). As such, the sample is limited and results may be inconclusive. Second, a city’s ability to pursue a policy is largely a product of state legislation that typically has little to do with city characteristics.
As a robustness test, we again examined whether officials’ roles (appointed or civil service) affected their responses. We found no significant difference in response to questions about bureaucratic support or political capacity, with one exception. Civil-service staff were somewhat more likely to believe that there was political support for subsidizing low-income riders (5).
3.3. Do autonomous Vehicles Alter Officials’ Views of Transportation Regulations? (H3)
The third question seeks to expand the analysis to understand how officials view regulations within the context of technological development. We ask whether local civil servants see AVs as a tool to realize existing priorities that have heretofore been difficult to implement. H3 hypothesized that officials see AVs as a tool for advancing existing, but unfulfilled, transportation priorities.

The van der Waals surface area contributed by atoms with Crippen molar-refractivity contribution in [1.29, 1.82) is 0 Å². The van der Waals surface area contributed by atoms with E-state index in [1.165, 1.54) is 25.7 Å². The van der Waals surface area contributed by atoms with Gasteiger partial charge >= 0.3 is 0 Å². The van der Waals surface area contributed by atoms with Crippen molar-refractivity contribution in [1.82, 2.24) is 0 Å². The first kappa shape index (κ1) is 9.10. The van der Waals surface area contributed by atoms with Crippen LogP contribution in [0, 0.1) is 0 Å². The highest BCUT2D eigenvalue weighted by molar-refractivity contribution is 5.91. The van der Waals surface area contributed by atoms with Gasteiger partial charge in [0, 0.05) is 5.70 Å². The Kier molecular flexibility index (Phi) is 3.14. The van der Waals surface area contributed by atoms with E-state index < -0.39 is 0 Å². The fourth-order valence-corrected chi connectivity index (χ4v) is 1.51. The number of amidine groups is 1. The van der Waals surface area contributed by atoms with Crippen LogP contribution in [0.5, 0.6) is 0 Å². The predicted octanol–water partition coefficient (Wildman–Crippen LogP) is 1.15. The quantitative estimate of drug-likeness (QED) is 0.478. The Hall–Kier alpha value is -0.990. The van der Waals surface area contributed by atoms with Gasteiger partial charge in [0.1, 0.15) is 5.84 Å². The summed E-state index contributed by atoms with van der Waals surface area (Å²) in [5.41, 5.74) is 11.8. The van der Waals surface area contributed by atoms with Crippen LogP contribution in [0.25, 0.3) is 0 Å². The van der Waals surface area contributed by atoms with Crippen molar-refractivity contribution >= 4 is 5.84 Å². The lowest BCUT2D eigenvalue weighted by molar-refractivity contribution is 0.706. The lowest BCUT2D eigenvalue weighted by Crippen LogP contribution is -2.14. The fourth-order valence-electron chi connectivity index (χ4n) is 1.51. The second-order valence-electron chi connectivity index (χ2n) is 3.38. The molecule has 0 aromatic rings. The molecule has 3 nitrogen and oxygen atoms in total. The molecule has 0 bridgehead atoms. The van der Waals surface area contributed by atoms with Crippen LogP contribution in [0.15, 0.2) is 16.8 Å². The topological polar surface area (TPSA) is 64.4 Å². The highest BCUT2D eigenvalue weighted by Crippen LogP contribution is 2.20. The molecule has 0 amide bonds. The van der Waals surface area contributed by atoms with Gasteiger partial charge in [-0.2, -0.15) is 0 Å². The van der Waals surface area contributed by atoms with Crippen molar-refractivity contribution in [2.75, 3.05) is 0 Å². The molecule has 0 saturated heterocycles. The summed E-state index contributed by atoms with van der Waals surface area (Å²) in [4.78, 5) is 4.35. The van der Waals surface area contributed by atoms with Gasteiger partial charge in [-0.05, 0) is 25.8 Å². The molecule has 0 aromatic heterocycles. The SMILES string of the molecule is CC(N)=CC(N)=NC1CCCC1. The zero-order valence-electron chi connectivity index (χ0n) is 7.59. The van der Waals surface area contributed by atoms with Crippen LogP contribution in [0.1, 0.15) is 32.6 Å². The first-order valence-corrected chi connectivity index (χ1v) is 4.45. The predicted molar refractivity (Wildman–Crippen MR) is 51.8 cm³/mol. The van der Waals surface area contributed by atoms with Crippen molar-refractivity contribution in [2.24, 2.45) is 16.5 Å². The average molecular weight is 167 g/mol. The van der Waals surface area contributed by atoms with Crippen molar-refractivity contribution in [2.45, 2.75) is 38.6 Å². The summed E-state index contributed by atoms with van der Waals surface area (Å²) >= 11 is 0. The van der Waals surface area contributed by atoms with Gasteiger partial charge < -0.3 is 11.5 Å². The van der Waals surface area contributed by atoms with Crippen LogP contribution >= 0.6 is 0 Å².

This question is considered using results from the follow-up interviews. In Table 6
, we provide a summary of responses for each policy; note the share of respondents personally supporting policies now (with current technology) and in the future (in the context of AVs); and offer key, representative quotes. Two additional on-the-ground measures are included in this iteration of the survey—ban single-occupancy automobiles from all or parts of city (4) and increase road capacity (12)—in response to feedback from the first round of surveys. Only a minority of respondents supported either of these proposals either today or in the future.
Several conclusions stand out. First, officials said they were optimistic that political feasibility would improve for almost all policies, compared to today. This supports the expectation in H3 that AVs will increase support for—and improve the potential implementation of—many urban transportation policies. The exceptions were banning cars from certain parts of the city (4) and increasing road capacity (12).